Retail demand, a bit of a weak link thus far in the U.S. auto market recovery, will strengthen in the second half of 2010, General Motor Co. executives predict.

And with a strong lineup of new-vehicle launches on tap, the auto maker believes it may have a leg up on some competitors as personal-use buyers return to showrooms over the next six months and into 2011.

While some are scaling back projections for industry light-vehicle sales this year, GM is sticking by its initial forecast of 11.5 million to 12 million units, says Don Johnson, named vice president-sales operations about a month ago.

“(Everything) still points to a slow recovery,” Johnson says in a conference call with media and financial analysts to discuss the auto maker’s July sales.

He cites a drop in U.S. gross domestic product from the first to second quarter and a still-sluggish housing market as negatives holding back the recovery’s pace, but says GM believes there is low risk of the double-dip recession some fear.

Positive signs include the retail market, which had been bordering on anemic but is beginning to see some life.

“People that put off buying are starting to come back to the market,” Johnson says.

In July, GM LV sales totaled 199,612, up 2.5% on a daily basis from year-ago. If looking only at the auto maker’s surviving four brands of Chevrolet, Buick, GMC and Cadillac, sales were up 25% from like-2009.

“We’ve sold 125,000 more vehicles so far this year with four brands than eight brands in the 2009 period,” Johnson points out.

More important is the boost in retail demand. Chevrolet posted its best retail month since a “Cash for Clunkers”-fueled August 2009. Buick and Cadillac both doubled their retail volumes from year-ago and GMC posted a 29% gain in the month.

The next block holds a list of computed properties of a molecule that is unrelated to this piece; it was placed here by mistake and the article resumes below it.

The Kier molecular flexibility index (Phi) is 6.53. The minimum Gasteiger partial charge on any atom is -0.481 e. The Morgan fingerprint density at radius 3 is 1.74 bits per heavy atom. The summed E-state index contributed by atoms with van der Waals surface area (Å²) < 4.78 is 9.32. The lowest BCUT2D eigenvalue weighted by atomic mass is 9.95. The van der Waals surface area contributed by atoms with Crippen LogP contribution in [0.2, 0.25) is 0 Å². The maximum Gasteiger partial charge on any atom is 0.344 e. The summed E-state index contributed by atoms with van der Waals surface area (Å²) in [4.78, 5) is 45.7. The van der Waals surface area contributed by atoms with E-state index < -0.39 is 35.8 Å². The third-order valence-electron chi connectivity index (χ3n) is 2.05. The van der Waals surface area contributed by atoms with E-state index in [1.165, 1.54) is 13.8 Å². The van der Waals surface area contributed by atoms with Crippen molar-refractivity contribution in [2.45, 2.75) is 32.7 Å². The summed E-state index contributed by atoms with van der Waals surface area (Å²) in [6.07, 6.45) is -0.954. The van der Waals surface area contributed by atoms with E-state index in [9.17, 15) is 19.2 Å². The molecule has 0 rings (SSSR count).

July marked the fifth straight month of double-digit retail increases and 10th consecutive month of retail gains for the four surviving brands combined. Including the defunct brands, GM’s retail sales fell 3.8% last month.

GM estimates industry retail sales at about a 9.2 million-9.4 million seasonally adjusted annual rate for July, only marginally down from last year.

“That’s pretty impressive, because Cash for Clunkers came in July,” Johnson notes.

Incentives are playing a role in perking up consumer demand. GM cites independent data indicating industry spiffs rose to about $3,000 per vehicle on average in July, up about $240 from year-ago.

But Johnson says GM cut its outlays $730 from like-2009 to $3,270. And because it is drawing more revenue per car sold, its ratio of incentives to average transaction price has fallen to 10.6% from 14.6% year-ago.

The latest figure puts the auto maker “bang on with the industry average,” Johnson says.

For the second half, GM expects retail sales to take a bigger share of its total deliveries. Fleets have accounted for 31% of sales so far this year, but Johnson sees that declining to 25%-28% for entire 2010.

That boost in showroom traffic should come without GM’s incentive-cost/transaction-price ratio worsening, he says, thanks to the number of new product rollouts coming. The list includes the heavy-duty fullsize pickups now hitting the market and Buick Regal and Chevrolet Cruze and Volt sedans.

“We expect that to gain retail share for us when fleet (sales) come down,” Johnson says.

The industry overall should mirror the fleet decline, he adds, but says GM “should do better on the retail side because of the new product we have.”

In July, GM fleet sales rose 47.8% from year-ago, but their 25.1% share of the mix marked the lowest level for the auto maker this year.

GM says it ended the month with 140,000 cars and 273,600 light trucks, including 53,600 cross/utility vehicles, in inventory.